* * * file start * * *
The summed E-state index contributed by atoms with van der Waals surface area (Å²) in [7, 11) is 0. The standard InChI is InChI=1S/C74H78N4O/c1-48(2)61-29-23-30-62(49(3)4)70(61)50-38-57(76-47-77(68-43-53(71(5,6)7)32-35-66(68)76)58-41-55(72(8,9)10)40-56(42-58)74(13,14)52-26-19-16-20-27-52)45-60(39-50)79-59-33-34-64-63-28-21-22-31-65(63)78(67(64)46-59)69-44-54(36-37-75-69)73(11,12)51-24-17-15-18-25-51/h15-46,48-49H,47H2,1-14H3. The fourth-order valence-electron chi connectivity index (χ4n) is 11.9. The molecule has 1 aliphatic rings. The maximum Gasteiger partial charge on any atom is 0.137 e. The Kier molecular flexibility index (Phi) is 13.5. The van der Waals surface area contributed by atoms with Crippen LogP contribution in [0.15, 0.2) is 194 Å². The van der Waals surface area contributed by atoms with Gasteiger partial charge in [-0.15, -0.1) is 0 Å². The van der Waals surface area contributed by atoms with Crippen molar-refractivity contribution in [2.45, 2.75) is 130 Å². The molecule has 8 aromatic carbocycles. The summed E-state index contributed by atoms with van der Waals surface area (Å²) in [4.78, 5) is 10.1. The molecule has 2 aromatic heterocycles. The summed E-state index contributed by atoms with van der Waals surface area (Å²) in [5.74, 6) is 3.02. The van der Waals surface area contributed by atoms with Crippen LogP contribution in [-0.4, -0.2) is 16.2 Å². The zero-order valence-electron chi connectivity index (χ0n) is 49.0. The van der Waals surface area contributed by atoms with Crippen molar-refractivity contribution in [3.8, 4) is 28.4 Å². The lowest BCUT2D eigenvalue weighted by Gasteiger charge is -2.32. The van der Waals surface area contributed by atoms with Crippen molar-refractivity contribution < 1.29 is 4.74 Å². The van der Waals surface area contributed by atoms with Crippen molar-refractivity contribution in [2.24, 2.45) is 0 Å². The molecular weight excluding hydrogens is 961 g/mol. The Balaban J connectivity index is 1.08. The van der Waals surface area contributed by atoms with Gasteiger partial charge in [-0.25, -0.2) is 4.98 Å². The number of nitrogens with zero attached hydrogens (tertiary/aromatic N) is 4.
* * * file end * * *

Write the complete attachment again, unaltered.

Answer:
The summed E-state index contributed by atoms with van der Waals surface area (Å²) in [7, 11) is 0. The standard InChI is InChI=1S/C74H78N4O/c1-48(2)61-29-23-30-62(49(3)4)70(61)50-38-57(76-47-77(68-43-53(71(5,6)7)32-35-66(68)76)58-41-55(72(8,9)10)40-56(42-58)74(13,14)52-26-19-16-20-27-52)45-60(39-50)79-59-33-34-64-63-28-21-22-31-65(63)78(67(64)46-59)69-44-54(36-37-75-69)73(11,12)51-24-17-15-18-25-51/h15-46,48-49H,47H2,1-14H3. The fourth-order valence-electron chi connectivity index (χ4n) is 11.9. The molecule has 1 aliphatic rings. The maximum Gasteiger partial charge on any atom is 0.137 e. The Kier molecular flexibility index (Phi) is 13.5. The van der Waals surface area contributed by atoms with Crippen LogP contribution in [0.15, 0.2) is 194 Å². The van der Waals surface area contributed by atoms with Gasteiger partial charge in [-0.15, -0.1) is 0 Å². The van der Waals surface area contributed by atoms with Crippen molar-refractivity contribution in [2.45, 2.75) is 130 Å². The molecule has 8 aromatic carbocycles. The summed E-state index contributed by atoms with van der Waals surface area (Å²) in [4.78, 5) is 10.1. The molecule has 2 aromatic heterocycles. The summed E-state index contributed by atoms with van der Waals surface area (Å²) in [5.74, 6) is 3.02. The van der Waals surface area contributed by atoms with Crippen LogP contribution in [-0.4, -0.2) is 16.2 Å². The zero-order valence-electron chi connectivity index (χ0n) is 49.0. The van der Waals surface area contributed by atoms with Crippen molar-refractivity contribution in [3.8, 4) is 28.4 Å². The lowest BCUT2D eigenvalue weighted by Gasteiger charge is -2.32. The van der Waals surface area contributed by atoms with Crippen molar-refractivity contribution < 1.29 is 4.74 Å². The van der Waals surface area contributed by atoms with Crippen molar-refractivity contribution in [2.24, 2.45) is 0 Å². The molecular weight excluding hydrogens is 961 g/mol. The Balaban J connectivity index is 1.08. The van der Waals surface area contributed by atoms with Gasteiger partial charge in [-0.25, -0.2) is 4.98 Å². The number of nitrogens with zero attached hydrogens (tertiary/aromatic N) is 4.